Chrys & Bernie Mills with Martin George & the Grote Reber Medal, photo Nick Lomb Yesterday afternoon at Sydney University Emeritus Professor Bernard Yarnton Mills was presented with the Grote Reber Medal for 2006.
Woodford Academy, picture by Nick Lomb As mentioned in a post last week Nick went observing at Linden Observatory recently. On the way he called in a Woodford Academy as, fortuitiously, it was the one day in the month that it is open to the public.
Piers in Parramatta Park, photo Nick Lomb On the way back from Linden Observatory last weekend (see post Monday 20 November) Nick visited the site of Parramatta Observatory in Parramatta Park. This was set up by Governor Sir Thomas Brisbane in 1821 to study the then little known southern stars.
Large sunspot in region 923 about to rotate round the western limb. Photographed by Monty Leventhal Expert solar observer and member of the Sydney City Skywatchers Monty Leventhal photographed a large sunspot just before it rotated out of view behind the western edge of the Sun.
Crater Bürg drawn by Harry Roberts Expert Moon observer and member of the Sydney City Skywatchers, Harry Roberts reports: In an earlier piece we visited the “Lake of Death” at the eastern end of Mare Frigoris, with its centrally placed crater Bürg.
Reverend Bob Evans with his telescope at Linden Observatory - picture Nick Lomb Last weekend Nick together with a Sydney Observatory colleague and with the president of Sydney City Skywatchers had a rare opportunity to get away from Sydney's bright sky at Linden Observatory in the Blue Mountains.
Transit of Mercury imaged by Ray Jones from Japan Last week's transit of Mercury was almost totally clouded out from Sydney. Elsewhere though people were busy taking images of the event. Above we show, with permission, one of the photos from veteran observer and member of the Northern Sydney Astronomical Society, Ray Jones.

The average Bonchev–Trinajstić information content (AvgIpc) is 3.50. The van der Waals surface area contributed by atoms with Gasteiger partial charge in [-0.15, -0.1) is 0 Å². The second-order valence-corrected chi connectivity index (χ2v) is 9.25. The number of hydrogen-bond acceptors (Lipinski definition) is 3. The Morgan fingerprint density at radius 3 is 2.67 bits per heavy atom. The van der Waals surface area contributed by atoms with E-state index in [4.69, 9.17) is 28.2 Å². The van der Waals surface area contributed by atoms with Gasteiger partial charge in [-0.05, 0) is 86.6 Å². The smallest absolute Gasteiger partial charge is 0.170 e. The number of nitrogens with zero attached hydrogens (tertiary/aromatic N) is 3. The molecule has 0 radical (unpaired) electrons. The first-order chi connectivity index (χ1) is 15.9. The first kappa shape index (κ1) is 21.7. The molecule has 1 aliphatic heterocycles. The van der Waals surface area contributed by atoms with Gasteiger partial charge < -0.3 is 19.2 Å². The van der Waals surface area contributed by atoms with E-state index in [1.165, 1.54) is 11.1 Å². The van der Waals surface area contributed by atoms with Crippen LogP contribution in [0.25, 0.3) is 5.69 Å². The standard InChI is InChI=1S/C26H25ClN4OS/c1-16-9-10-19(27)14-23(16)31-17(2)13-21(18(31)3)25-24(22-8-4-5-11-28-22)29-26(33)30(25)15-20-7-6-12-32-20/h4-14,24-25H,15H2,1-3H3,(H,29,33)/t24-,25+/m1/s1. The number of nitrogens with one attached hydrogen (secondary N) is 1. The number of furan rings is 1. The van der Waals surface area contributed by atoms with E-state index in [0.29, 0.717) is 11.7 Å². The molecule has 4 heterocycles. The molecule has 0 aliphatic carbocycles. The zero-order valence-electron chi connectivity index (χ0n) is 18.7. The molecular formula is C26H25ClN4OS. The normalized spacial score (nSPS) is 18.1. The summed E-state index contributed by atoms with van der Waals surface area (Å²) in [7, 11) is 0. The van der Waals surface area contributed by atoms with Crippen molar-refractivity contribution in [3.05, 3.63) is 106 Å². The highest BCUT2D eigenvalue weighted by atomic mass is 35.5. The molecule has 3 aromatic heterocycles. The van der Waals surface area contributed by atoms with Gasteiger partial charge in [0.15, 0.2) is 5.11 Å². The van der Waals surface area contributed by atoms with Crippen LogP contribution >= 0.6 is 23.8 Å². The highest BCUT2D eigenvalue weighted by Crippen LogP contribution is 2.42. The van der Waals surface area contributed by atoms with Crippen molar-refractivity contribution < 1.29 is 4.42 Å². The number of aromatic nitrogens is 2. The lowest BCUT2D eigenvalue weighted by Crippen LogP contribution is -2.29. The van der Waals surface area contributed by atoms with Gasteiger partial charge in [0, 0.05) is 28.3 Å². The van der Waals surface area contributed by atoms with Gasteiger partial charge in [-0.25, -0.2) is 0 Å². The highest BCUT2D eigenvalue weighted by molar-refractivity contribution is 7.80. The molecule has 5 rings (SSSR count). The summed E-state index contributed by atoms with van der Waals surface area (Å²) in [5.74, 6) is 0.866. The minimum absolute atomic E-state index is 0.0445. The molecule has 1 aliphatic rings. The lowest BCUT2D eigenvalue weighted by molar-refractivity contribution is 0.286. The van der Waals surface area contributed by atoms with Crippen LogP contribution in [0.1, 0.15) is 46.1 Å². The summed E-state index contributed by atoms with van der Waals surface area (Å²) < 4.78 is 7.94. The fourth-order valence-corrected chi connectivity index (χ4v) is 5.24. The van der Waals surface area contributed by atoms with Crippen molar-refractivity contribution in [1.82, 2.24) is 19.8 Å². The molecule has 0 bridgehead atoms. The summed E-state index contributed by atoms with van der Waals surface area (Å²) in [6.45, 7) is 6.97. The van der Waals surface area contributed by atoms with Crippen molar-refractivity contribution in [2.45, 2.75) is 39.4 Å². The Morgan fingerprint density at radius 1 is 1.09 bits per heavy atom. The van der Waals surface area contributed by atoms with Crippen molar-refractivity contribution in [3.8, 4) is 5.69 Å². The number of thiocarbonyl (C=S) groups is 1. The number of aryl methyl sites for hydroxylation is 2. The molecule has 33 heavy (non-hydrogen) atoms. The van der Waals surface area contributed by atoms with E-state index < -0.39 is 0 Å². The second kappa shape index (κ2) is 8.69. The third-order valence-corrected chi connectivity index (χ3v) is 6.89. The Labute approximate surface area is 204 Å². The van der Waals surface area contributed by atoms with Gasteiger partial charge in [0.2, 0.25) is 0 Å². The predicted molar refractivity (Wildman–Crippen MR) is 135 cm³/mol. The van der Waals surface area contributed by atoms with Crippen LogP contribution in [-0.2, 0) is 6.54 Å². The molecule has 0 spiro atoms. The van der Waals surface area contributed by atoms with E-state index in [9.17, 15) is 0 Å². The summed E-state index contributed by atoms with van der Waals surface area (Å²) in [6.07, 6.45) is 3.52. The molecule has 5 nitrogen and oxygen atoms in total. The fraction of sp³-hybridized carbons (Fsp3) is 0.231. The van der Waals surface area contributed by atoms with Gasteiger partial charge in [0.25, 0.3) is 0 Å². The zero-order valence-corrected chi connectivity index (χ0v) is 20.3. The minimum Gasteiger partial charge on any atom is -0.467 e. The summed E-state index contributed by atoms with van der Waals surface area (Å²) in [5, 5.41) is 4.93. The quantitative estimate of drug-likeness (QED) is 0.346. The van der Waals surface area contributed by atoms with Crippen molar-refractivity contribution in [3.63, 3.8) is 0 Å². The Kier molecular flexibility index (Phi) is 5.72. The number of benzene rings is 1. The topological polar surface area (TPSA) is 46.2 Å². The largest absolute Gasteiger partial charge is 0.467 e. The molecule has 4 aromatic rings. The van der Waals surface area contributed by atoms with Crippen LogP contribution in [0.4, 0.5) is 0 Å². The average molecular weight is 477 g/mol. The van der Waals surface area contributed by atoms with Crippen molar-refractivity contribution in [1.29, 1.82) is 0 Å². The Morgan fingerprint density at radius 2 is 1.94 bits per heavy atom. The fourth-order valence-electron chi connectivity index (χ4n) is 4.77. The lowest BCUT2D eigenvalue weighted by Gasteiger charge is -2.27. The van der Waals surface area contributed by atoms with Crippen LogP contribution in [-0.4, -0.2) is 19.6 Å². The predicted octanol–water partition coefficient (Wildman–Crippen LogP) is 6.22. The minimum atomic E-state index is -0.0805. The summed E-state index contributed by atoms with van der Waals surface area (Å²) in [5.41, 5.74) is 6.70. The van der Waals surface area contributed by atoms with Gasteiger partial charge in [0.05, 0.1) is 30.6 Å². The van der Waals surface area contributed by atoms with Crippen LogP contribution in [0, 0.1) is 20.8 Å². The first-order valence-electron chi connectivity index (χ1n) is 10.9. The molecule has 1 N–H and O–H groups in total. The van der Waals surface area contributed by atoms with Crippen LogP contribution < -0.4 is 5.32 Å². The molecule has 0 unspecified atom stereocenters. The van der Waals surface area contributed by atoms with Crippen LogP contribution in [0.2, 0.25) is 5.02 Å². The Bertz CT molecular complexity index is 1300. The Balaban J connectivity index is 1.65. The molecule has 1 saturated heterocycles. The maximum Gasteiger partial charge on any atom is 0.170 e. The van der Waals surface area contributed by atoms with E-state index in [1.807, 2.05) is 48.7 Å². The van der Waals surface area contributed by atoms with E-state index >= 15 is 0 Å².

Flare on the Sun imaged by Monty Leventhal There is one giant spot on the Sun, which is now near the middle of the Sun. On Sunday expert Sun observer and member of the Sydney City Skywatchers Monty Leventhal saw a brief explosion associated with it.
Famous drawing of the Leonid Meteor Storm of 1833 Over the last few days there have been reports of an expected outburst of activity from this year's Leonid Meteor Shower. People have been advised to watch for a flurry of faint meteors on Saturday and Sunday mornings (18 & 19 November 2006).
Large sunspot on Sun imaged by Monty Leventhal Unfortunately yesterday morning the clouds stayed in place and allowed only a few very brief glimpses of the event. Some visitors did see Mercury during those gaps in the clouds while other saw part of the live webcast from Japan that was shown at the Observatory's frontdesk.
Breakfast food at Sydney Observatory About 100 people enjoyed breakfast at Sydney Observatory this morning in celebration of the last transit of Mercury to be seen from Australia for 26 years. The tasty breakfast included fruit, croissants and yellow custard tarts with blueberries representing Mercury.
The path of Mercury across the face of the Sun The planet Mercury will appear to pass in front of the disc of the Sun on the morning of Thursday 9 November 2006. New Zealanders and Australians on the east coast of the continent will be able to see this rare event from 6:12 am until 11:10 am Eastern summer time.
This month, Sydney Observatory senior astronomy educator Geoff Wyatt tells us that highlights to look out for in November include the Transit of Mercury on 9 November and the ability to see the planets Uranus and Venus.
An active prominence on the eastern edge of the Sun. Image by Monty Leventhal Active solar observer and member of the Sydney City Skywatchers , Monty Leventhal, reports viewing gases rising off the edge of the Sun.
The Tarantula Nebula imaged from the centre of Sydney_Sydney Observatory image The Tarantula Nebula is a huge cloud of gas and dust in the Large Magellanic cloud (LMC), a companion galaxy to our own galaxy.